I’ve also learned that the biggest aspect of losing weight is controlling your diet. Exercise isn’t the biggest factor. What you eat is.
As to whether intermittent fasting and carb cycling can help you lose weight, I can’t say for sure. But hopefully my experience helps you make an informed decision. If all this seems a bit extreme for you — maybe you can start by cutting out rice from one meal a day, replace it with vegetables, and see if that helps?
Above all, the biggest thing I’ve learned is there is no one-size-fits-all plan for everyone. People pushing products will tell you that you only need one magical exercise, machine, or diet to look like a model.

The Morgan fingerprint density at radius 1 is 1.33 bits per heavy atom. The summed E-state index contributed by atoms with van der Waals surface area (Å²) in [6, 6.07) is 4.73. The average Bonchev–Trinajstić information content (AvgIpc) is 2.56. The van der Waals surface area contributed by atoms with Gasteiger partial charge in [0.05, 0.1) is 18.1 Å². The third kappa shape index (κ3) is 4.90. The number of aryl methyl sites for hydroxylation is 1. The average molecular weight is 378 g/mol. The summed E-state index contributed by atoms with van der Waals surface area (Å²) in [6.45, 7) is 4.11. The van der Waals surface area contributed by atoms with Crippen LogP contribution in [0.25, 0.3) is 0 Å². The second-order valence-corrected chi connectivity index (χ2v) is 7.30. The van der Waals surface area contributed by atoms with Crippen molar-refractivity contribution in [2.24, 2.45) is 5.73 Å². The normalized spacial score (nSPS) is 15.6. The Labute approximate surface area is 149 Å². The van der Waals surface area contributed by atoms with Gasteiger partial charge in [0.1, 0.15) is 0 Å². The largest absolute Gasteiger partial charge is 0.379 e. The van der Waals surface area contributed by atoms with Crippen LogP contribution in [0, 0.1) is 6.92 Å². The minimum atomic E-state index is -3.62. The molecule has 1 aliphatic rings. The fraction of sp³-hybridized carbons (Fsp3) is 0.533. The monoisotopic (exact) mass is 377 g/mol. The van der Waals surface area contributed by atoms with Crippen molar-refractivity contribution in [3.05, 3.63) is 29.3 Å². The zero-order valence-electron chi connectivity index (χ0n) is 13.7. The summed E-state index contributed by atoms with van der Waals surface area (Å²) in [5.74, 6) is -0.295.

But the truth is, everyone is different. Some people can eat a lot, before they put on even a bit of weight. Me? I’ve been serious about weights for more than a year now, but my arms are still smaller than most non-exercisers I know. Even if something works for a year, your body adapts, and you might need to do something different next. What everyone really needs is to experiment and see what works for them.
Sometimes it feels like I’ve come a long way, but beneath all the theories, numbers, and constant glances in the mirror — there’s only one real difference between who I was in December 2013, and who I am today. The one thing that I’m really happy about. And whether you’re looking to lose fat, gain muscle, look better, or a combination of all three, it’s that same thing that your body needs too:
Follow me at mr-stingy.com for more ideas.
Pic at Pexels